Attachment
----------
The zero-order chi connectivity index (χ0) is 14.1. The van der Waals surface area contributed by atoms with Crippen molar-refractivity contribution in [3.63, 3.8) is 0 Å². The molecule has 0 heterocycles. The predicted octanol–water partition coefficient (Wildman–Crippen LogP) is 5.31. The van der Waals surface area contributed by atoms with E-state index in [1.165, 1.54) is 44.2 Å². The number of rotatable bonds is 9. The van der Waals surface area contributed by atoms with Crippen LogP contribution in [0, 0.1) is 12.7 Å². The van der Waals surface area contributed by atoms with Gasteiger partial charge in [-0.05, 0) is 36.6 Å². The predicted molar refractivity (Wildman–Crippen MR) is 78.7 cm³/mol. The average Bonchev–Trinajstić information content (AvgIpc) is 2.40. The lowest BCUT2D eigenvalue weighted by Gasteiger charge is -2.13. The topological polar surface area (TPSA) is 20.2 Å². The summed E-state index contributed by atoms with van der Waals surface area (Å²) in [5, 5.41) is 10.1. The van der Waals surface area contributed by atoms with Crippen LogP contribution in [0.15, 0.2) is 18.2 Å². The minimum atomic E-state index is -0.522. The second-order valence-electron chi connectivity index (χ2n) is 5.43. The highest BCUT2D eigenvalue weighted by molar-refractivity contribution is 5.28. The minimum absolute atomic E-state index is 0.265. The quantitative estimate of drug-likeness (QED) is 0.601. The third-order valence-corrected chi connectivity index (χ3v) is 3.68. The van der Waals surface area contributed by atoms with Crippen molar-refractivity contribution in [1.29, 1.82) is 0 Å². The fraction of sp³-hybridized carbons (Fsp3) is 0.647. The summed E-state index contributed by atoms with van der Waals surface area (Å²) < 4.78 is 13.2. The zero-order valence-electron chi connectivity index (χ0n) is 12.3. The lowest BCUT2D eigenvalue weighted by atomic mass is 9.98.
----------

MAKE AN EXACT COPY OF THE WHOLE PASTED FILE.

The zero-order chi connectivity index (χ0) is 14.1. The van der Waals surface area contributed by atoms with Crippen molar-refractivity contribution in [3.63, 3.8) is 0 Å². The molecule has 0 heterocycles. The predicted octanol–water partition coefficient (Wildman–Crippen LogP) is 5.31. The van der Waals surface area contributed by atoms with E-state index in [1.165, 1.54) is 44.2 Å². The number of rotatable bonds is 9. The van der Waals surface area contributed by atoms with Crippen LogP contribution in [0, 0.1) is 12.7 Å². The van der Waals surface area contributed by atoms with Gasteiger partial charge in [-0.05, 0) is 36.6 Å². The predicted molar refractivity (Wildman–Crippen MR) is 78.7 cm³/mol. The average Bonchev–Trinajstić information content (AvgIpc) is 2.40. The lowest BCUT2D eigenvalue weighted by Gasteiger charge is -2.13. The topological polar surface area (TPSA) is 20.2 Å². The summed E-state index contributed by atoms with van der Waals surface area (Å²) in [5, 5.41) is 10.1. The van der Waals surface area contributed by atoms with Crippen LogP contribution in [0.15, 0.2) is 18.2 Å². The minimum atomic E-state index is -0.522. The second-order valence-electron chi connectivity index (χ2n) is 5.43. The highest BCUT2D eigenvalue weighted by molar-refractivity contribution is 5.28. The minimum absolute atomic E-state index is 0.265. The quantitative estimate of drug-likeness (QED) is 0.601. The third-order valence-corrected chi connectivity index (χ3v) is 3.68. The van der Waals surface area contributed by atoms with Crippen molar-refractivity contribution in [1.29, 1.82) is 0 Å². The fraction of sp³-hybridized carbons (Fsp3) is 0.647. The summed E-state index contributed by atoms with van der Waals surface area (Å²) < 4.78 is 13.2. The zero-order valence-electron chi connectivity index (χ0n) is 12.3. The lowest BCUT2D eigenvalue weighted by atomic mass is 9.98.